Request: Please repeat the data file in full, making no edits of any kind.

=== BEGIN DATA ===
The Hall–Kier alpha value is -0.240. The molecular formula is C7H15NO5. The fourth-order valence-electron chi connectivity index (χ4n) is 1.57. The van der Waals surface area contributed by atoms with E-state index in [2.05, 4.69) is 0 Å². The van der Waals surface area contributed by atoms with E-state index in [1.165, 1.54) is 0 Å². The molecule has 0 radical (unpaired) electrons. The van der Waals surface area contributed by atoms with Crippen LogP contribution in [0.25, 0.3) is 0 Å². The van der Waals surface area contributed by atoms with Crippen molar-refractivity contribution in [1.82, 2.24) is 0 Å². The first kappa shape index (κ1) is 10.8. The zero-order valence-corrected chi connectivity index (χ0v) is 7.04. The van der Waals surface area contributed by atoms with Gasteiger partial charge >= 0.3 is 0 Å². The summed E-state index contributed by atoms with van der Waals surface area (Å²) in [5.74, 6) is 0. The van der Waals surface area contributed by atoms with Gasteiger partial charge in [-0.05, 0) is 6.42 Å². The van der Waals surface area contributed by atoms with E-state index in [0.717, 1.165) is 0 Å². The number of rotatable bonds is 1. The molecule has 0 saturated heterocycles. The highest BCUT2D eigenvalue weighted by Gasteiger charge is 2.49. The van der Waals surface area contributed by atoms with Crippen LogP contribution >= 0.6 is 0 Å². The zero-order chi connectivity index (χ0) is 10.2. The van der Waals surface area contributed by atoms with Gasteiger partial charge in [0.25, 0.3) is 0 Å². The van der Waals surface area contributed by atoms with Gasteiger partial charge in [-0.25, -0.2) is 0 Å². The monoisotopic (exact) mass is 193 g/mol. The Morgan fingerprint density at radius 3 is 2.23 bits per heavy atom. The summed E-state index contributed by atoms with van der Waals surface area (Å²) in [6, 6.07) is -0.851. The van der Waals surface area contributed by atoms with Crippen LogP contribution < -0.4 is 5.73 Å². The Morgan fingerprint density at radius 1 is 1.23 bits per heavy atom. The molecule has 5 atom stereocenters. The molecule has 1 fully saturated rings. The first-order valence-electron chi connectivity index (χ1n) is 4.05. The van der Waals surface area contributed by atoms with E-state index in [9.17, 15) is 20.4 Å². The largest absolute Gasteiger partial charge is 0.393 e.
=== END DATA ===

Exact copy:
The Hall–Kier alpha value is -0.240. The molecular formula is C7H15NO5. The fourth-order valence-electron chi connectivity index (χ4n) is 1.57. The van der Waals surface area contributed by atoms with E-state index in [2.05, 4.69) is 0 Å². The van der Waals surface area contributed by atoms with E-state index in [1.165, 1.54) is 0 Å². The molecule has 0 radical (unpaired) electrons. The van der Waals surface area contributed by atoms with Crippen LogP contribution in [0.25, 0.3) is 0 Å². The van der Waals surface area contributed by atoms with Crippen molar-refractivity contribution in [1.82, 2.24) is 0 Å². The first kappa shape index (κ1) is 10.8. The zero-order valence-corrected chi connectivity index (χ0v) is 7.04. The van der Waals surface area contributed by atoms with Gasteiger partial charge >= 0.3 is 0 Å². The summed E-state index contributed by atoms with van der Waals surface area (Å²) in [5.74, 6) is 0. The van der Waals surface area contributed by atoms with Gasteiger partial charge in [-0.05, 0) is 6.42 Å². The van der Waals surface area contributed by atoms with E-state index in [0.717, 1.165) is 0 Å². The number of rotatable bonds is 1. The molecule has 0 saturated heterocycles. The highest BCUT2D eigenvalue weighted by Gasteiger charge is 2.49. The van der Waals surface area contributed by atoms with Crippen LogP contribution >= 0.6 is 0 Å². The zero-order chi connectivity index (χ0) is 10.2. The van der Waals surface area contributed by atoms with Gasteiger partial charge in [0.25, 0.3) is 0 Å². The van der Waals surface area contributed by atoms with Gasteiger partial charge in [-0.25, -0.2) is 0 Å². The monoisotopic (exact) mass is 193 g/mol. The Morgan fingerprint density at radius 3 is 2.23 bits per heavy atom. The summed E-state index contributed by atoms with van der Waals surface area (Å²) in [6, 6.07) is -0.851. The van der Waals surface area contributed by atoms with Crippen LogP contribution < -0.4 is 5.73 Å². The Morgan fingerprint density at radius 1 is 1.23 bits per heavy atom. The molecule has 5 atom stereocenters. The molecule has 1 fully saturated rings. The first-order valence-electron chi connectivity index (χ1n) is 4.05. The van der Waals surface area contributed by atoms with E-state index in [9.17, 15) is 20.4 Å². The largest absolute Gasteiger partial charge is 0.393 e.